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Hurricane Shutter Law Explored

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Q: A friend of mine owns a townhome in a coastal community in Florida. He asked the HOA board if they can come up with a storm shutter policy under Florida Statute 718.113. The board replied that the HOA is not a condo HOA, based on the declaration, hence 718.113 does not apply. Is there any law or pending law as far as non-condo HOA’s being required to write a storm shutter policy? (A.D., via e-mail)

A: No. Section 718.113(5) of the Florida Condominium Act requires each board of administration of a residential condominium to adopt hurricane shutter specifications for each building within each condominium operated by the association. The specifications must address permitted color, style, and may address “other factors deemed relevant by the board.”

There is no similar language in the Florida Homeowners’ Association Act, found at Chapter 720 of the Florida Statutes. Whether that law will ever be amended is an open question, though I have not heard of any initiatives on this point ever being brought to the Legislature. Regardless, hurricane shutters are often an item of interest in non-condominium communities as well.

A bit of history may help. Prior to 1991, case law in Florida permitted a condominium association board to prohibit unit owners from installing shutters on a building due to aesthetics. After Hurricane Andrew in 1992, it became clear that buildings with shutters fared better than those without. The initial amendments to the condominium statute basically stated that a condominium board could no longer prohibit shutters, but could specify style and colors that had to be used through specifications. However, the law today actually mandates a condominium board to adopt these specifications, though many condominium associations fail to comply with this requirement.

With the advent of impact glass and other technologies, the condominium statute on hurricane protection has been amended five times since its initial adoption. Generally speaking, these amendments have been aimed at giving a condominium association more power to mandate hurricane protection, including the introduction of a procedure where, after a majority vote of the owners in some cases, the board can install hurricane protection. Owners who already had code compliant hurricane protection of like kind are entitled to a credit and basically excused from the assessment.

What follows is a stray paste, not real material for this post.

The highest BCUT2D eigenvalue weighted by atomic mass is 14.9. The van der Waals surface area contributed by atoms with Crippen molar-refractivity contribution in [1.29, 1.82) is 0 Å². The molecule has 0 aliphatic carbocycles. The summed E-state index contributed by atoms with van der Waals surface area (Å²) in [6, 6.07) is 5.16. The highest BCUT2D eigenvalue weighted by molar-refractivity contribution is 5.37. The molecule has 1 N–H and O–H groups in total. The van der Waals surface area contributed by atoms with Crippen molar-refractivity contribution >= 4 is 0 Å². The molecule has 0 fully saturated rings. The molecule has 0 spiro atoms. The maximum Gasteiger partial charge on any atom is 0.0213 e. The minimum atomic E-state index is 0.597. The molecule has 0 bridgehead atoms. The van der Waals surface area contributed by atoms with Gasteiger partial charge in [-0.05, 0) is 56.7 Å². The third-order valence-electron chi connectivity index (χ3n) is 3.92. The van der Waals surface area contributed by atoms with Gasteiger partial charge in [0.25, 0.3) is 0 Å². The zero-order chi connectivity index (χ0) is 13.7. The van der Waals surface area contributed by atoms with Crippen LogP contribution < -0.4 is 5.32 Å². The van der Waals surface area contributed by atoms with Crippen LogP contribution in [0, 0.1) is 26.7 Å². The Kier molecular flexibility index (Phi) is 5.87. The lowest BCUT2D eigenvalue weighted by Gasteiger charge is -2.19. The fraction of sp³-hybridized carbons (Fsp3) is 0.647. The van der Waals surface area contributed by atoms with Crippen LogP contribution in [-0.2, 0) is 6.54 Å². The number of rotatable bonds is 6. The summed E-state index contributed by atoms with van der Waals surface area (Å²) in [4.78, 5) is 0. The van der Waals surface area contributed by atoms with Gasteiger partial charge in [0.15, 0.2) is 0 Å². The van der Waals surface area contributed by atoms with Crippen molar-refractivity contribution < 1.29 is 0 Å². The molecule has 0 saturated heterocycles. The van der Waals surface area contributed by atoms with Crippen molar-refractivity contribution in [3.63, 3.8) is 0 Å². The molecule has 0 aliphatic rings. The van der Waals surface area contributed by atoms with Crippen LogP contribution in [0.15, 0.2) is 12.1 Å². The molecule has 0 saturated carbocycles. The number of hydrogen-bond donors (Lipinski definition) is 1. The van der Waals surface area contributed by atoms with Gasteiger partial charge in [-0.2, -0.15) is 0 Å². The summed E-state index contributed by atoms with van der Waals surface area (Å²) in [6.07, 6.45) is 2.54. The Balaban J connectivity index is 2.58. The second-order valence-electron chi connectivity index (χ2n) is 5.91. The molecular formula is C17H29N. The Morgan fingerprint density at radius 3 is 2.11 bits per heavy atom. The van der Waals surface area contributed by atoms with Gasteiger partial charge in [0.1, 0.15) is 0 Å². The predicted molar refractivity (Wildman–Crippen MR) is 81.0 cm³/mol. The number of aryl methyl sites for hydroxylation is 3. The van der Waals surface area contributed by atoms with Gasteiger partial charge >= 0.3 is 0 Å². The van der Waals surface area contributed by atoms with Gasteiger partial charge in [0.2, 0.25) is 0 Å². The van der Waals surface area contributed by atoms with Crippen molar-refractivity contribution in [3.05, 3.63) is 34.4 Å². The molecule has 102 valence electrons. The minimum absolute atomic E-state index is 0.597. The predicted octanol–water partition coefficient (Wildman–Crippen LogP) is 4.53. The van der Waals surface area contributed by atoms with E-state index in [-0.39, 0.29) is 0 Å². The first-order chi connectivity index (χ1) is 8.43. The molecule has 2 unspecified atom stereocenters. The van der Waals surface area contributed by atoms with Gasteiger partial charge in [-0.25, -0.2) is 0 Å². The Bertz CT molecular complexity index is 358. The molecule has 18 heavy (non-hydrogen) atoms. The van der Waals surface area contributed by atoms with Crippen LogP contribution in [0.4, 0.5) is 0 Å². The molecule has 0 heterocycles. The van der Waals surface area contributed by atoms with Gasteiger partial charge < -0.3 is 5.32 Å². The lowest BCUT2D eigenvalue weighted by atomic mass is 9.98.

The reason there has been less interest on the legislative front from the homeowners’ association side probably stems from the fact that a significant percentage of communities governed by homeowners’ associations are subdivisions consisting of lots with freestanding single family homes constructed on them. In this type of situation, there is really no compelling interest of the association in “protecting one neighbor from the other” as far as hurricane damage. Rather, I have found that the primary interest in these communities is aesthetics, which can usually be addressed through architectural standards adopted by the homeowners’ association in conformance with the requirements of the governing documents.

In short, while the law does not require your friend’s board to adopt standards for hurricane shutters, it may have the authority to do so if the governing documents grant the board sufficient rulemaking authority and if the standards are reasonable. If the board does not adopt such standards or have the issue otherwise regulated in the governing documents, it is pretty much an “anything goes” situation.

I have found that the most controversial issue in the homeowners’ association setting involves shutter deployment and removal standards. Many people like to use their shutters for privacy and shade, not just hurricane protection. Seasonal residents often want to leave their shutters deployed while they are away during the summer months and the height of hurricane season. Others object that a “shuttered community” is aesthetically displeasing and invites criminal elements by advertising that so many homes are vacant. The absentee owners also point out that when a major hurricane is coming, it may be difficult or impossible for them to find someone to come and ensure their property is protected.

Joe Adams is an attorney with Becker & Poliakoff, P.A., Fort Myers. Send questions to Joe Adams by e-mail to jadams@beckerlawyers.com. Past editions may be viewed at floridacondohoalawblog.com.

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